It is also important to keep in mind that one of the most common cause of DVT is a prolonged period of immobilization. A lack of movement, whether intentional or unintentional, results in a decrease in blood flow within the legs. Stagnant blood increases your risk of developing a blood clot. This is why a person’s blood clot risk increases with prolonged bed rest, leg cast use, and long-distance airplane flights. All of these situations share one common trait. They all lead to long periods of immobilization of the leg(s). You can decrease your risk of blood clots in these scenarios by moving about whenever possible to help your body maintain adequate blood flow.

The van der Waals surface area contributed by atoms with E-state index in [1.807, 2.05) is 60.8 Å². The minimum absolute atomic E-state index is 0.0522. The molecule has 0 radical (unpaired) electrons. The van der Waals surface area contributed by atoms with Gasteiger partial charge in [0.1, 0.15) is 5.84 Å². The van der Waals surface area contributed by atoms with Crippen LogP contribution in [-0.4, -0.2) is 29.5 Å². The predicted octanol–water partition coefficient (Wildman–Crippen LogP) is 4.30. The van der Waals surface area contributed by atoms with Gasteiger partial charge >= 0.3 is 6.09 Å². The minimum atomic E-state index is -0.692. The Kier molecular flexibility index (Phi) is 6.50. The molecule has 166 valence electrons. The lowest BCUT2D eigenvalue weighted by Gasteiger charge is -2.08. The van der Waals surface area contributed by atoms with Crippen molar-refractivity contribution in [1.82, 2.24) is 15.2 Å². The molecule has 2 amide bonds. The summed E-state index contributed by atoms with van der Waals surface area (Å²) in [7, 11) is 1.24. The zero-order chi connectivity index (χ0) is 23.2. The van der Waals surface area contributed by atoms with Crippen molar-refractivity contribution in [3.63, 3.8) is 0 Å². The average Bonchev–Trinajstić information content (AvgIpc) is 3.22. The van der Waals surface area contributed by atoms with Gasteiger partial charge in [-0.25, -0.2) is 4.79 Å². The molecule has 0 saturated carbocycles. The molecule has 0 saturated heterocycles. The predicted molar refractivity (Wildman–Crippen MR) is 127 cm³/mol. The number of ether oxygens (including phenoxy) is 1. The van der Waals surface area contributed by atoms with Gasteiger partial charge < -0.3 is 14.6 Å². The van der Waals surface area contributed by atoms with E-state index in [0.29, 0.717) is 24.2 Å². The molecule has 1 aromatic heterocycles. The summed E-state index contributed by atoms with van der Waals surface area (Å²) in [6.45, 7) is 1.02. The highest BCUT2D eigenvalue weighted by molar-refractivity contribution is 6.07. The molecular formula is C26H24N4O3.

If you already have a history of a prior DVT, the goal in prevention of PTS now involves preventing the development of a second DVT. This means completing the initial treatment of anticoagulation medications prescribed by your physician, and then trying to determine what caused the initial DVT in the first place. It is this initial cause that will determine the next step in the physician’s management and prevention of a second DVT. Your next step may involve long term anticoagulation medications (blood thinners) in order to combat an underlying clotting disorder or it may be necessary for you to wear compression stockings. The experts at STL Vein & Cosmetics can help you navigate these issues.